Image copyright © by Marcus Trahan

Body Heat


A mournful saxophone. Lots of cigarettes. The tinkle of ice in a cocktail glass. Mist, smoke, fog, long shadows … a sultry woman, a world-weary, cynical man. Faces half in darkness. Venetian blinds … (Why Venetian blinds? Because of the way they throw shadows, I guess.) And sweat. Buckets and buckets of sweat. There you have Body Heat, Lawrence Kasdan’s homage to film noir.
Robert Mitchum once said that, back when they were being made, they didn’t know from film noir. “We called them B pictures.” They were made on low budgets and starred the lesser contract players on the lot. Then the French discovered them and gave them a fancy name, and now you study them in film school. Which is not a bad thing. This time the French got it right, these wonderfully trashy films are worth seeing, and imitating. (They had to get something right, eventually, after two big strike-outs with the cult of Jerry Lewis and the auteur theory. “The director of a film is the ‘author’ of the film.” What rubbish! He’s only the author if he writes it as well.) These days film noir imitations are mostly made in color, like this one, because it’s real tough to sell a B&W film. There are exceptions, like the Coen Brothers’ The Man Who Wasn’t There, but most “neo-noir” employ a slightly faded color palette, like L.A. Confidential (the opening scene which was shot practically in our front yard, just two doors down!) and Chinatown. That’s okay, since noir means, literally, black, but it really refers to a mood as well as an absence of light, and shadows work well in color, too, in the hands of the right cinematographer.
Maybe somebody can help me out here. There was a scene in a movie—I can’t remember the title—where some guys were trying to name the sweatiest movies of all time. I think some action films were mentioned, maybe Rocky and Predator, and also some erotic ones. When Body Heat came up, everybody agreed that was a pretty sweaty one. No kidding! Everybody sweats in this small Florida town. Nobody’s air conditioner seems to be working well. It’s all part of writer/director (auteur!) Lawrence Kasdan’s schtick, of course, but it works pretty well. Kathleen Turner as Mattie Walker makes sweat look good, and that’s fortunate, as for about half the movie about all she’s wearing is a coat of sweat. (Any male would like to lick it off of her.) This was her first movie role, and only the third for William Hurt (as sleazy lawyer Ned Racine), after Altered States and Eyewitness. These two stars are astonishingly willing to do nude scenes, love scenes, and snuggle-naked-after-sweaty-sex scenes. There is everything but full frontal nudity. Their affair is the very definition of torrid, right from the moment they meet and exchange wonderfully wicked banter (“You’re not very smart, are you? I like that in a man.”), to the iconic scene when he hurls a lawn chair through French doors to get to her.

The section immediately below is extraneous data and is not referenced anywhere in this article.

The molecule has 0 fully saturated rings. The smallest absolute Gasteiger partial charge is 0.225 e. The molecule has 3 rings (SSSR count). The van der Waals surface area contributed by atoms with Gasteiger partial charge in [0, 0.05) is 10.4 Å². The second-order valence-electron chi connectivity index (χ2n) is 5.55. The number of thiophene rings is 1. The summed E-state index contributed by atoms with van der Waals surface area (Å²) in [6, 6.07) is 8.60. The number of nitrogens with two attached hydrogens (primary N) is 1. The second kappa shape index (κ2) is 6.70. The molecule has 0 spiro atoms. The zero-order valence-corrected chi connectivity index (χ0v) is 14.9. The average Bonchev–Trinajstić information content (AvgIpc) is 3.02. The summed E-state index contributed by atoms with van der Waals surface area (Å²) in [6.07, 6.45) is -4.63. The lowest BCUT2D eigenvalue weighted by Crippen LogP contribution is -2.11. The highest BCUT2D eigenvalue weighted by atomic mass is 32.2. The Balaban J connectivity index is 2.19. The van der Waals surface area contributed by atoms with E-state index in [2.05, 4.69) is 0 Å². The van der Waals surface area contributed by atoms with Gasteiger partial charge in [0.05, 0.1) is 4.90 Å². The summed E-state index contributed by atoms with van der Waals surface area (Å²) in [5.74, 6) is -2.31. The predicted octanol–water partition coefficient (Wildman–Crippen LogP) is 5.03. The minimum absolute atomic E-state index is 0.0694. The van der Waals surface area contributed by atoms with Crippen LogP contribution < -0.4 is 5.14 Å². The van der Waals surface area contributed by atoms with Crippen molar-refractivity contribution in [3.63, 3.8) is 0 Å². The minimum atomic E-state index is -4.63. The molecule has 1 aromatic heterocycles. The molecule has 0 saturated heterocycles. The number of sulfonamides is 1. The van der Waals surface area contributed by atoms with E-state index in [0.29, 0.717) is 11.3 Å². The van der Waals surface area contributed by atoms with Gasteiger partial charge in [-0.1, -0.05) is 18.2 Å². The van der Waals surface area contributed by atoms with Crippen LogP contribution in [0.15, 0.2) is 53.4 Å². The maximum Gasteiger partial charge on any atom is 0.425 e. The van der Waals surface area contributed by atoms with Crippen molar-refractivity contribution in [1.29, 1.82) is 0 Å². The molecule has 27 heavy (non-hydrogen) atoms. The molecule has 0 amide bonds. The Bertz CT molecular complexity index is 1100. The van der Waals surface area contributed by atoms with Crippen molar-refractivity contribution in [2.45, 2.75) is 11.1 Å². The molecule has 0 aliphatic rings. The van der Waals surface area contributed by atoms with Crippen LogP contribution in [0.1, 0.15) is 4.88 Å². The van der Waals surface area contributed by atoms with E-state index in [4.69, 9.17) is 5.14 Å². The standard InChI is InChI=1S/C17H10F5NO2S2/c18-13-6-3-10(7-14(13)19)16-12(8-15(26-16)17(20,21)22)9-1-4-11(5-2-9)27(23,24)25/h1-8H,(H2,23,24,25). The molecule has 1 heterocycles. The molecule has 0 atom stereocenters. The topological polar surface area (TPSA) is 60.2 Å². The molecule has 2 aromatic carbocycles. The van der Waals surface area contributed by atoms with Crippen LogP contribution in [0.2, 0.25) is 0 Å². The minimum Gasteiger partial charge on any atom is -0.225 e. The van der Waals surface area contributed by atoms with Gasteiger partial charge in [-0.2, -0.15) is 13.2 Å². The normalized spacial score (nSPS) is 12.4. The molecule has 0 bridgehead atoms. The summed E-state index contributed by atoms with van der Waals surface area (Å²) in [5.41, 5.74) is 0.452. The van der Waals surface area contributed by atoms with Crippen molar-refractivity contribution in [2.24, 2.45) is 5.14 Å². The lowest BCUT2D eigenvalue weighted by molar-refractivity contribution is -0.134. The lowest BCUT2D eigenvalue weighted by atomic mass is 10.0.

And you soon suspect that she’s the one in control here, and that her plans for him might not be entirely in his interests. In case you don’t get it, at one point she leads him through a scene by pulling him by … well, by a body part that’s often used as a metaphor for a woman controlling a man. (This happens just slightly below the edge of the screen, but there is no doubt that Kathleen actually had William by the … you know. There would be no way to fake that. Rather astonishing that, so far as I know, they did not have an affair.)
But, oh my, is she bad! She’s bad in a way that leaves me shaking my head in admiration. She may be the baddest woman in films until Linda Fiorentino redefined bad in the ultimate bad-girl movie, The Last Seduction. There is something enticing about badness on that scale, and it goes beyond admiration. In the last scenes, when Ned is laying out just how devious Mattie was in landing him in jail and getting off scot-free, I believe he still admires her. And further, I think if she were to show up again and grab him by the same handle, he would willingly be led, even though he knew it would come out bad in the end. Hell, I might, too.